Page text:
I-CAR’s knowledge assessment process rules out any courses you don’t need so you can acquire more repair skills while sitting in fewer classes.
Train to survive and thrive
Training is critical both to survival in this environment of rapidly evolving automotive technology and to the ability to succeed in the face of pressures from competitors and other market forces.
New body materials require repair procedures that often differ from those of traditional steels. Faster, more precise response to driving conditions and engine load require real-time inputs from many more vehicle systems than in the past. New sensor and other information input technologies require post-repair reset or calibration to communicate with control modules. This need may often be due not to damage to the sensor, but because it is part of a circuit that the technician disconnected from power during a repair that, in the past, would have been considered unrelated. And much of this new technology is mounted near the vehicle perimeter, or is networked through wiring connections in areas that are vulnerable to collision impact. As I-CAR® CEO and President John Van Alstyne has said, “If you are not training on new technologies, you are falling behind.”
Eliminate training redundancies
The I-CAR In-Shop Knowledge Assessment™ program reduces the time required to learn by using competency testing to determine which classes a technician needs. The testing eliminates class requirements in all technological areas in which the technician demonstrates that he or she already has adequate knowledge.
That knowledge can come from experience, OEM training, or other sources, according to Gary Tench, Body Shop Manager at Jeffrey Automotive Group, a multi-brand new car dealership near Detroit. “For example, we’ve received the Nissan training on distance monitoring and safety sensor technology, and have already purchased related tools and begun repairing those systems. We know enough to pass assessment tests on those skills. We can focus on additional advanced training available from I-CAR.”
“The Knowledge Assessment program allowed my technicians to test out of some classes that would otherwise have been required for them to achieve I-CAR Gold Class certification,” said Kathleen Walters, Body Shop Manager at Lisle Auto Plaza, a multi-brand suburban Chicago area new car dealership. “It cut our shop’s total training cost almost in half.”
Test and train in your shop
All assessments and much of the subsequent training is done in your shop, to eliminate travel time and reduce expenses. Most training can be done after hours or scheduled to avoid significant lost technician productivity.
Instructors base assessments on oral interviews. Not using written tests reduces the potential for reading comprehension problems or English as a second language to slow the assessment process. “The In-House Assessment instructor asked questions and my technicians answered verbally, not in writing,” said Walters. “At times they went into the shop for hands-on experiences.”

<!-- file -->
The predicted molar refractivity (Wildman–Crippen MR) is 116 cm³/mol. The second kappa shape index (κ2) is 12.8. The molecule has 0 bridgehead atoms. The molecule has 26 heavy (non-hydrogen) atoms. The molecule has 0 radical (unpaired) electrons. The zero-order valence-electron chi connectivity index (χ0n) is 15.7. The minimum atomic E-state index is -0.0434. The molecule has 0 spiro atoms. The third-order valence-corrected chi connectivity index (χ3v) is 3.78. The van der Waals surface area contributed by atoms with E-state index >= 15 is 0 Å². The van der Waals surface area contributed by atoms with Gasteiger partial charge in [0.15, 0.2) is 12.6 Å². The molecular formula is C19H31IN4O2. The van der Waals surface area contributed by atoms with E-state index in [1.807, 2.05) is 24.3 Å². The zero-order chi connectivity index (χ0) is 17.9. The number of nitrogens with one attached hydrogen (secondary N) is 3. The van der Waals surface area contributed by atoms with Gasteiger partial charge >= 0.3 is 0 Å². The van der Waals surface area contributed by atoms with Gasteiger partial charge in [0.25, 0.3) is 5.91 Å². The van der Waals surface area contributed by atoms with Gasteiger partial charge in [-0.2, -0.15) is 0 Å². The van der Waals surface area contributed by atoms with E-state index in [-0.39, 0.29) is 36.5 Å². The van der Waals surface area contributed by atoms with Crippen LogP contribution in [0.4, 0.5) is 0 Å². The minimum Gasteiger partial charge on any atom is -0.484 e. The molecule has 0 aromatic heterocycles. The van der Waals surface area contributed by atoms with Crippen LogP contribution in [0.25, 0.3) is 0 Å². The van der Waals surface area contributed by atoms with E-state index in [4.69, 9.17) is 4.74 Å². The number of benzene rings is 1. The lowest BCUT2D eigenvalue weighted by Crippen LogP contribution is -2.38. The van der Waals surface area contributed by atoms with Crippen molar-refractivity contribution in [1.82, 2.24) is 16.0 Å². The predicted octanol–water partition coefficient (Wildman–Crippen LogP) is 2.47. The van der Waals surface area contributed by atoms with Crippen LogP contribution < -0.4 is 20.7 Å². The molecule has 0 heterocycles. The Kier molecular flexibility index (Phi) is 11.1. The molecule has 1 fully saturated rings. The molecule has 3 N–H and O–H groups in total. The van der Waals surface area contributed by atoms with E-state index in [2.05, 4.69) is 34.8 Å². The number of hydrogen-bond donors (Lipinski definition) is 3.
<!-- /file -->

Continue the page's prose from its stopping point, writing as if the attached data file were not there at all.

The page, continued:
The instructor provides an assessment results report to shop management. It identifies knowledge gaps and becomes the basis for developing a training plan for each technician.
Fast track to certification
Body shops can reach or maintain I-CAR Gold Class® status by having technicians that are certified at least I-CAR Platinum™ 1 in four
functional areas: estimating, non-structural collision repair, structural repair, and refinishing.
Using the knowledge assessment process is like switching from sandlot baseball to a professional sports team.
With a completed assessment in hand, shop management and the technician together develop a training schedule. The training plan shows the quickest path for each technician to become Platinum certified. Shops that participate in the I-CAR In-Shop Knowledge Assessment program achieve Gold Class status in about one-quarter of the time, compared to the average non-participating shop.
“We combined the Knowledge Assessment with in-shop classes, all in a three-day period, for fast-track to I-CAR Gold Class certification for our entire shop,” explained Walters. “I-CAR instructors led live, hands-on classes after closing time in our shop.”
“On-going classes are required to keep your certification up,” said Tench. “I-CAR classes help us maintain our Gold Class status.”
Gold Class marketing
Once the shop is Gold Class certified, I-CAR lists it on GoldClass.com, a site used by vehicle owners when they are in the market for collision repairs. Insurers and OEM network program administrators also visit the website to ensure that shops they are using are current with Gold Class status.
Increase productivity and job stability
The training teaches technicians how to use the proper tools, equipment, and repair information. “Old-school, trial-and-error body work doesn’t cut it with today’s vehicles,” said Walters. “I see my technicians following OEM-recommended repair procedures and getting reduced cycle times, and that is partly the result of I-CAR training.”
“I am filling out applications right now to a program offered by Infiniti to cover 50 percent of the cost to send a few of my technicians to I-CAR collision repair classes,” said Walters. “We pay, with help from Nissan, for our techs to take I-CAR classes,” agreed Tench.
“Every time we offer training support to our technicians, they are very excited about it,” said Tench. “They see it as the shop investing in their future,” said Walters.
The hottest ticket in town
I-CAR Knowledge Assessment points technicians to opportunities to learn about the latest tools, equipment, and repair procedures. “My techs understand that the grass is not greener on the other side,” said Walters. “They tell me that we’ve got the hottest ticket in town.”